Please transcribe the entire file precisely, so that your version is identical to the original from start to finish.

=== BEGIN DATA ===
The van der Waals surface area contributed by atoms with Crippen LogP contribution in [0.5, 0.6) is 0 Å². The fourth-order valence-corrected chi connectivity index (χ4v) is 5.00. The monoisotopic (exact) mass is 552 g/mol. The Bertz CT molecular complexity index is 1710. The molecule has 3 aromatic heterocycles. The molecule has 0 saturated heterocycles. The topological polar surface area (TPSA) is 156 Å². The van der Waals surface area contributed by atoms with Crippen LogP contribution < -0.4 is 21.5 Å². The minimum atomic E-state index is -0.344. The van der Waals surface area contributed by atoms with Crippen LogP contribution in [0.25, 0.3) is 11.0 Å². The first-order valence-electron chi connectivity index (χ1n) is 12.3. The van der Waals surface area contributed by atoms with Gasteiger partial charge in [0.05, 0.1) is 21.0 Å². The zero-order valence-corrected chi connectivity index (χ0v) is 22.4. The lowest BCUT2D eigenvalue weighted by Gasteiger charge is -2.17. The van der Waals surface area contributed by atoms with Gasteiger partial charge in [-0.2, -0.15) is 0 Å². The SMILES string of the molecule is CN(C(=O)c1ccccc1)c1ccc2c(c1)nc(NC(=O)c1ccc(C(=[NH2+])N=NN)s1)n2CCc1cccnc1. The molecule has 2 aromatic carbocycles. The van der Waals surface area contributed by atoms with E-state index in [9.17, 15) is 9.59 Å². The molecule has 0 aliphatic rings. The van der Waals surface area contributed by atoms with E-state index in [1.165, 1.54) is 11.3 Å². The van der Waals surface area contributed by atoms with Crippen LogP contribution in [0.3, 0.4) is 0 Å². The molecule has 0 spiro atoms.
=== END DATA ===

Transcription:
The van der Waals surface area contributed by atoms with Crippen LogP contribution in [0.5, 0.6) is 0 Å². The fourth-order valence-corrected chi connectivity index (χ4v) is 5.00. The monoisotopic (exact) mass is 552 g/mol. The Bertz CT molecular complexity index is 1710. The molecule has 3 aromatic heterocycles. The molecule has 0 saturated heterocycles. The topological polar surface area (TPSA) is 156 Å². The van der Waals surface area contributed by atoms with Crippen LogP contribution < -0.4 is 21.5 Å². The minimum atomic E-state index is -0.344. The van der Waals surface area contributed by atoms with Crippen LogP contribution in [0.25, 0.3) is 11.0 Å². The first-order valence-electron chi connectivity index (χ1n) is 12.3. The van der Waals surface area contributed by atoms with Gasteiger partial charge in [0.05, 0.1) is 21.0 Å². The zero-order valence-corrected chi connectivity index (χ0v) is 22.4. The lowest BCUT2D eigenvalue weighted by Gasteiger charge is -2.17. The van der Waals surface area contributed by atoms with Gasteiger partial charge in [-0.2, -0.15) is 0 Å². The SMILES string of the molecule is CN(C(=O)c1ccccc1)c1ccc2c(c1)nc(NC(=O)c1ccc(C(=[NH2+])N=NN)s1)n2CCc1cccnc1. The molecule has 2 aromatic carbocycles. The van der Waals surface area contributed by atoms with E-state index in [9.17, 15) is 9.59 Å². The molecule has 0 aliphatic rings. The van der Waals surface area contributed by atoms with E-state index in [1.165, 1.54) is 11.3 Å². The van der Waals surface area contributed by atoms with Crippen LogP contribution in [0.3, 0.4) is 0 Å². The molecule has 0 spiro atoms.